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Experts Say Dirt Is Good For Kids

November 24, 2009

Scientists are advising parents that a bit of dirt can be good for children.

The US team of scientists discovered that being ‘too clean’ can lead to the skin having problems with healing.

They say normal bacteria living on the skin trigger a pathway that helps prevent inflammation when a child gets hurt. The bugs can reduce the body’s natural overactive immune system, which can make cuts and grazes swell.

The findings further back the theory of the “hygiene hypothesis,” where the exposure to germs early on in life can actually lead to the body being better prepared for allergies.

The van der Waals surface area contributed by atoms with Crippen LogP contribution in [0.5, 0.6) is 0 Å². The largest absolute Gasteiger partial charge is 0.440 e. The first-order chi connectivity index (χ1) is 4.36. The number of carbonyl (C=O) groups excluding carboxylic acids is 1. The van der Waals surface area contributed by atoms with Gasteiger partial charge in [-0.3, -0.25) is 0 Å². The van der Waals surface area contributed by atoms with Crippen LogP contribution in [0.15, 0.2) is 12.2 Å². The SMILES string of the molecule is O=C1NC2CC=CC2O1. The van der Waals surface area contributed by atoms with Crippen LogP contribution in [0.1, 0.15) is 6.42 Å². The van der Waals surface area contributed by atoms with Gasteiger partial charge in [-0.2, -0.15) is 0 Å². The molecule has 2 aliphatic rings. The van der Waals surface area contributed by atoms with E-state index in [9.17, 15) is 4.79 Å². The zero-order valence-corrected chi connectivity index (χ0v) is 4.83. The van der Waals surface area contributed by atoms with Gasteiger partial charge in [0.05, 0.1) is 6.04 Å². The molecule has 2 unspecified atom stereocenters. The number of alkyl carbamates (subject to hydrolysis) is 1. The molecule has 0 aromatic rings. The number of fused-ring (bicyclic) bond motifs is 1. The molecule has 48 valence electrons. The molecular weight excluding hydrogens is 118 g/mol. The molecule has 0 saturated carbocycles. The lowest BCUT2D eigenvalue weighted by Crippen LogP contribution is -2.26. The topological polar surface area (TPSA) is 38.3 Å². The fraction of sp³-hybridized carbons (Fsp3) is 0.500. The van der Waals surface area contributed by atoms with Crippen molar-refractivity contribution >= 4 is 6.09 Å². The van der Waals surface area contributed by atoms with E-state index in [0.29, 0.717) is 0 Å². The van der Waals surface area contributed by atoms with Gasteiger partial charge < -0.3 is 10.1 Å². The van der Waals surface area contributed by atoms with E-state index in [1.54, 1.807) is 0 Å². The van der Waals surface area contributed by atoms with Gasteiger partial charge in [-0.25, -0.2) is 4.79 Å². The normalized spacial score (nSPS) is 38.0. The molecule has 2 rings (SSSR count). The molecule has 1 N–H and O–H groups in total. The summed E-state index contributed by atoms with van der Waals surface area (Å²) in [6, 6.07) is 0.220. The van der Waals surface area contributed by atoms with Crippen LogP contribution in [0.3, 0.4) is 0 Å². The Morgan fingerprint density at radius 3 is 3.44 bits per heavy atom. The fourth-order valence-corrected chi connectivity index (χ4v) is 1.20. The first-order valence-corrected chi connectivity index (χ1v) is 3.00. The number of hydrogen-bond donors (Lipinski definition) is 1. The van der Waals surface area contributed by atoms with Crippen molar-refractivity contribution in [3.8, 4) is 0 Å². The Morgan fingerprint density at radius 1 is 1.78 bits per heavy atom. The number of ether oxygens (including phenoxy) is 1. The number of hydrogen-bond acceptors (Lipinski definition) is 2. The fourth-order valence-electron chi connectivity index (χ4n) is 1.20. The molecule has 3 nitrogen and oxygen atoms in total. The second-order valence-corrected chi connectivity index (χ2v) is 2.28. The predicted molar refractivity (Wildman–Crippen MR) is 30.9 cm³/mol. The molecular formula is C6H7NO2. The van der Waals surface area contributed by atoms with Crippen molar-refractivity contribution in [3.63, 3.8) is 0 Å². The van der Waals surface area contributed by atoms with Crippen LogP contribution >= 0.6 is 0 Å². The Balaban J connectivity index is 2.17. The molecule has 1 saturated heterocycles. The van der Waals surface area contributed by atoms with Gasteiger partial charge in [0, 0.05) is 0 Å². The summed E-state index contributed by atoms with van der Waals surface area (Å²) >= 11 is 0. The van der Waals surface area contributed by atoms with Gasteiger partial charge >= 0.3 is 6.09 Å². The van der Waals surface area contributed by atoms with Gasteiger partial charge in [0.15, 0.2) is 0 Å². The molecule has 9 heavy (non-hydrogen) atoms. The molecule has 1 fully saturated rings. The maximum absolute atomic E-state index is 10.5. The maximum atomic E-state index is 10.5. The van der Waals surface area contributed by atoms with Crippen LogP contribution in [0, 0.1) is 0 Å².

Many believe our obsession with cleanliness is to blame for the recent boom in allergies in developed countries.

With the steady increase of allergies in the UK and other countries, it would seem that our obsession with keeping everything 100% clean is having a negative effect on the health of our children. Allergy rates have tripled in this decade alone, with one in three people now having an allergy of some form.

The bacteria found on most bodies who are not over-clean are considered to be ‘good’ bacteria. Staphylococci are the bacteria that aid the body in healing the skin.

The scientists looked at mice and human cells, and discovered that the harmless bacteria did this by making a molecule called lipoteichoic acid (LTA), which acted on keratinocytes – the main cell types found in the outer layer of the skin.

The LTA keeps the keratinocytes in line, halting them from creating an aggressive inflammatory response.

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